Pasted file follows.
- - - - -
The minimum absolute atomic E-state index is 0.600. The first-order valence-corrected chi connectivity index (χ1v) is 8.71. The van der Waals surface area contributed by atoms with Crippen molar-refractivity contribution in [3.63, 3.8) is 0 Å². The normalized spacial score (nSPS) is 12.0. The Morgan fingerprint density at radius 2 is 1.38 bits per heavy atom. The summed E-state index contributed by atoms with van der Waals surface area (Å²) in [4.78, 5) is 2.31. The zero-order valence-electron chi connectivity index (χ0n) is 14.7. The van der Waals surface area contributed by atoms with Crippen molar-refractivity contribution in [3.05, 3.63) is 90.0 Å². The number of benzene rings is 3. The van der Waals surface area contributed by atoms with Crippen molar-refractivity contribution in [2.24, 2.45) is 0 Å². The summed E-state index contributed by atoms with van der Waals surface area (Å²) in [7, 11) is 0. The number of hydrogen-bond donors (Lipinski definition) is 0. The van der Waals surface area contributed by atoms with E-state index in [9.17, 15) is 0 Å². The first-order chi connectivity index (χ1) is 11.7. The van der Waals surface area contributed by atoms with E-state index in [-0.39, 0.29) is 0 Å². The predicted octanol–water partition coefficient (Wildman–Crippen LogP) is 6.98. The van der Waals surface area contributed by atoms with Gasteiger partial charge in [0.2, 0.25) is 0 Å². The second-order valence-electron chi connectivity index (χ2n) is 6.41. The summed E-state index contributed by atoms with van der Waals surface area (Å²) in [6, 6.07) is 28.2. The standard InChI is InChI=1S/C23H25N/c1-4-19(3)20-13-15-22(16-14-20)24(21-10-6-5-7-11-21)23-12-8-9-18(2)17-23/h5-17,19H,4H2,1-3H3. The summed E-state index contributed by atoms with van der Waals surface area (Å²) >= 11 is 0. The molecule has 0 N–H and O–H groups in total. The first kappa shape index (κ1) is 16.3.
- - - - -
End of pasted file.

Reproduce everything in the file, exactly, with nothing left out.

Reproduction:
The minimum absolute atomic E-state index is 0.600. The first-order valence-corrected chi connectivity index (χ1v) is 8.71. The van der Waals surface area contributed by atoms with Crippen molar-refractivity contribution in [3.63, 3.8) is 0 Å². The normalized spacial score (nSPS) is 12.0. The Morgan fingerprint density at radius 2 is 1.38 bits per heavy atom. The summed E-state index contributed by atoms with van der Waals surface area (Å²) in [4.78, 5) is 2.31. The zero-order valence-electron chi connectivity index (χ0n) is 14.7. The van der Waals surface area contributed by atoms with Crippen molar-refractivity contribution in [3.05, 3.63) is 90.0 Å². The number of benzene rings is 3. The van der Waals surface area contributed by atoms with Crippen molar-refractivity contribution in [2.24, 2.45) is 0 Å². The summed E-state index contributed by atoms with van der Waals surface area (Å²) in [7, 11) is 0. The number of hydrogen-bond donors (Lipinski definition) is 0. The van der Waals surface area contributed by atoms with E-state index in [9.17, 15) is 0 Å². The first-order chi connectivity index (χ1) is 11.7. The van der Waals surface area contributed by atoms with E-state index in [-0.39, 0.29) is 0 Å². The predicted octanol–water partition coefficient (Wildman–Crippen LogP) is 6.98. The van der Waals surface area contributed by atoms with Gasteiger partial charge in [0.2, 0.25) is 0 Å². The second-order valence-electron chi connectivity index (χ2n) is 6.41. The summed E-state index contributed by atoms with van der Waals surface area (Å²) in [6, 6.07) is 28.2. The standard InChI is InChI=1S/C23H25N/c1-4-19(3)20-13-15-22(16-14-20)24(21-10-6-5-7-11-21)23-12-8-9-18(2)17-23/h5-17,19H,4H2,1-3H3. The summed E-state index contributed by atoms with van der Waals surface area (Å²) >= 11 is 0. The molecule has 0 N–H and O–H groups in total. The first kappa shape index (κ1) is 16.3.